Important Postfix Configuration Settings

Posted at January 5, 2017 at 4:53 pm by Jithin

In today’s corporate environment, email is a common method of communication. End users may use dedicated mail clients such as Evolution and mutt to read and send email, or the organization may have a web-based interface for its mail service. However, Linux servers also send email, usually for automatic purposes or to report errors to an administrator. They generally use, directly or indirectly, a standard program called /usr/sbin/sendmail to send messages. In practice, most servers are monitored and send out mails when incidents occur. This often requires a configure /usr/sbin/sendmail to send emails to notify the responsible system administrators by using the corporate SMTP server to transmit the message.

 

Transmission of an email message

To send an email, in most cases the mail client communicates with an outgoing mail server, which will help relay that message to its final destination. The mail client transmits messages to the mail server using the Simple Mail Transfer Protocol(SMTP). The outgoing mail relay may require no authentication from internal clients, in which case the server listens on port 25/TCP. In that case, the relay will restrict which hosts can relay through IP address based restrictions or firewall rules. The outgoing mail relay then uses DNS to look up the MX record identifying the mail server that accepts delivery for messages sent to the recipient’s domain. The relay then uses SMTP on port 25/TCP to transmit the email to that server. The recipients mail server may provide a POP3 or IMAP server, such as Dovecot or Cyrus, to allow a dedicated mail client to download their messages. Frequently, the mail service provides a web-based interface, allowing clients to use a web browser as a mail client.

 

Postfix

Postfix is a powerful, but easy-to-configure mail server. Postfix is provided by the postfix RPM package. It is a modular program made up of several cooperating programs. Its components are controlled by the master process. The main configuration file of postfix mail server is /etc/postfix/main.cf, there are other configuration files present in the /etc/postfix directory. One of the important files is /etc/postfix/master.cf, which controls what sub-services are started.

 

Important Postfix Configuration Settings

1) Inet_interfaces: It controls which network interfaces Postfix listens on for incoming and outgoing messages. If set to loopback-only, Postfix listens only on 127.0.0.1 and ::1. If set to all, Postfix listens on all network interfaces. One or more host names and IP addresses, separated by white space, can be listed.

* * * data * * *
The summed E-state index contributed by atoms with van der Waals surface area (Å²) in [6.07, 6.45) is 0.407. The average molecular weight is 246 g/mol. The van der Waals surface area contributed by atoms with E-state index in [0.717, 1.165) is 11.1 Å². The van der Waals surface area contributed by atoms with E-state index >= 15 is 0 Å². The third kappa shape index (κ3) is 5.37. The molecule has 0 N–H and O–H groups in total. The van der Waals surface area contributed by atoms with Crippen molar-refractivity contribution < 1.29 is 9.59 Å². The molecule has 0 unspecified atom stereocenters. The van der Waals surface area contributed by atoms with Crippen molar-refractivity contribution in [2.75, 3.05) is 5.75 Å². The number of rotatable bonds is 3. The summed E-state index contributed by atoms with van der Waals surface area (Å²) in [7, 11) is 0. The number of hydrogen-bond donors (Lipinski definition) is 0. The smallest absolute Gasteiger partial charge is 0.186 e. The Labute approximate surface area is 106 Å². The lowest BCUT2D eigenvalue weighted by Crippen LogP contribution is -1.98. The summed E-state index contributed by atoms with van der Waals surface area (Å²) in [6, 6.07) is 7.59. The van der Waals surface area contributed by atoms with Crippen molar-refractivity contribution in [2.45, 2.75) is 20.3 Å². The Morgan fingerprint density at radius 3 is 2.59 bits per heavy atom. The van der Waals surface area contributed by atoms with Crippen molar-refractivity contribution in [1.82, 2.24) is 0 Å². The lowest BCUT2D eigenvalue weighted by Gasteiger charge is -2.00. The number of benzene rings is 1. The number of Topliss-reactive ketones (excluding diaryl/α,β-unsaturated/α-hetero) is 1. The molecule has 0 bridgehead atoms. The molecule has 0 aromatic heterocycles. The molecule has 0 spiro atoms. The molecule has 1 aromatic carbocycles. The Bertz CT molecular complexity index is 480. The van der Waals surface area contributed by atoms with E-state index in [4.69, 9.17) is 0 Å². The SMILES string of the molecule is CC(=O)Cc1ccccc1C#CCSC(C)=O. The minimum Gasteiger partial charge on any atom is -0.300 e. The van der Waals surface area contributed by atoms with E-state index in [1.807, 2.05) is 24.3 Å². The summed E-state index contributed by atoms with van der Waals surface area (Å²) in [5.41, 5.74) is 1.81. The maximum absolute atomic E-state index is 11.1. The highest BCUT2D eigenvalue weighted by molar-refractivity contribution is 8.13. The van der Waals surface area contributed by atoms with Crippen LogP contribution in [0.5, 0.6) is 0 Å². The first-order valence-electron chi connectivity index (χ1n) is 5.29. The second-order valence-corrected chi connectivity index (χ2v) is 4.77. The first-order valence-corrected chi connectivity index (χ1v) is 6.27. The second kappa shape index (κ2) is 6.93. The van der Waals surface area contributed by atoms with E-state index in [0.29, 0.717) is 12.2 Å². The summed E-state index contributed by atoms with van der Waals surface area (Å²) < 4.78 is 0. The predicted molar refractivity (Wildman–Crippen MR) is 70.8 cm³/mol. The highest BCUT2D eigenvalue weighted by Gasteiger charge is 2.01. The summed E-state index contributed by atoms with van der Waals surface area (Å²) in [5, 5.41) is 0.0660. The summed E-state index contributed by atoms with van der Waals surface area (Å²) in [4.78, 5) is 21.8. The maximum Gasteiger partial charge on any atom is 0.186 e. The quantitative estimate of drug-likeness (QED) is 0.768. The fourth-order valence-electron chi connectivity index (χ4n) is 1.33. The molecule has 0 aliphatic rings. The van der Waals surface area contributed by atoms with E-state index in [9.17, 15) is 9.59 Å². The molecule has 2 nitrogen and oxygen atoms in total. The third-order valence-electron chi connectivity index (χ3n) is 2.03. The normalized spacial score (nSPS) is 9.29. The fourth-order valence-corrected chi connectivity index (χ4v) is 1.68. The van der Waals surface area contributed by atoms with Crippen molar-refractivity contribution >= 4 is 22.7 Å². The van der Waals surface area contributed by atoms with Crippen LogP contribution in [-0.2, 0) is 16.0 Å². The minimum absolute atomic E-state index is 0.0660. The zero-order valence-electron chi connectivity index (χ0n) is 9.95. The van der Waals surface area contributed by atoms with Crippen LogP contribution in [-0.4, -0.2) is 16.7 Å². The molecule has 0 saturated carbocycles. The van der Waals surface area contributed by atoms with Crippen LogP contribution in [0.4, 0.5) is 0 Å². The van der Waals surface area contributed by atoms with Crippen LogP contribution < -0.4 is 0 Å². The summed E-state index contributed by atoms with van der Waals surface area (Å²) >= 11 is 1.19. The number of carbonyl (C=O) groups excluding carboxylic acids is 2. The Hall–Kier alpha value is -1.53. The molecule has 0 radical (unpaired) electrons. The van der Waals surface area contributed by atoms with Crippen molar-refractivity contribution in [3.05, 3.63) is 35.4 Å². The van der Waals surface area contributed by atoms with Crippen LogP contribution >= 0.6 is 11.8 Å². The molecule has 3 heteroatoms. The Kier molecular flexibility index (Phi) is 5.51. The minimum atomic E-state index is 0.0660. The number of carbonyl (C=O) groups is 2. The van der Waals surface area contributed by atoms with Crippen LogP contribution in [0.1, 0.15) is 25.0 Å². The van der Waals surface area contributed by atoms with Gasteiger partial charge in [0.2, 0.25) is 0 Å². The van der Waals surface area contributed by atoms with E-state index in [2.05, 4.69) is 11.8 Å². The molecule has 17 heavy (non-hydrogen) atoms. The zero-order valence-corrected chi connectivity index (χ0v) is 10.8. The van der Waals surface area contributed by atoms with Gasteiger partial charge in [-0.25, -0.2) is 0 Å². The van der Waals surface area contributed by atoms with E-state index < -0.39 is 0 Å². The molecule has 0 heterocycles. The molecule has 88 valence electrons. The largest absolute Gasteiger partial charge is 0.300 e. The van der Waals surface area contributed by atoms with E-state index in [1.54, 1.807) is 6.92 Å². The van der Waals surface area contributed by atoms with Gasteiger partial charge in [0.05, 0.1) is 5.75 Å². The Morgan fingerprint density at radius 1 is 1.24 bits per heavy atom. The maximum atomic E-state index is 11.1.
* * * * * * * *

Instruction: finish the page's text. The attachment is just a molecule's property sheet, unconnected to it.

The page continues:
2) myorigin: Rewrite locally posted email appear to come from this domain. This helps ensure responses return to the correct domain the mail server is responsible for.

3) relayhost: Forward all messages to the mail server specifies that are supported to be sent to foreign mail addresses. Square brackets around the host name suppress the MX record lookup.

4) mydestination: Configure which domains the mail server is an end point for. Email addressed to these domains are delivered into local mailboxes.

5) local_transport: determine how email addressed to $mydestination should be delivered. By default, set to local:$myhostname, which uses the local mail delivery agent to deliver incoming mail to the local message store in /var/spool/mail.

6) mynetworks: Allow relay through this mail server from a comma-separated list of IP addresses and networks in CIDR notation to anywhere, without further authentication. If the mynetworks setting is not explicitly set in /etc/postfix/main.cf, it will be filled automatically using the setting for mynetwork_style. The default for mynetwork_style is subnet, be added to mynetworks. This is often not a desired situation, especially in situations where the server has an external IP address. It is recommended that mynetworks setting get added manually, or mynetwork_style is set to host.

 

The configuration file /etc/postfix/main.cf can be edited in two ways: by hand using a text editor such as vim, or it can be edited using the postconf utility. The postconf command allows for querying by individual or all settings, modifying settings, querying defaults, or showing all settings that differ from the built-in defaults. If a value in /etc/postfix/main.cf starts with a dollar sign ($), it is not a literal value, but instead points to the value of a different setting. The postfix service requires a reload or restart after the changes have been made to /etc/postfix/main.cf

 

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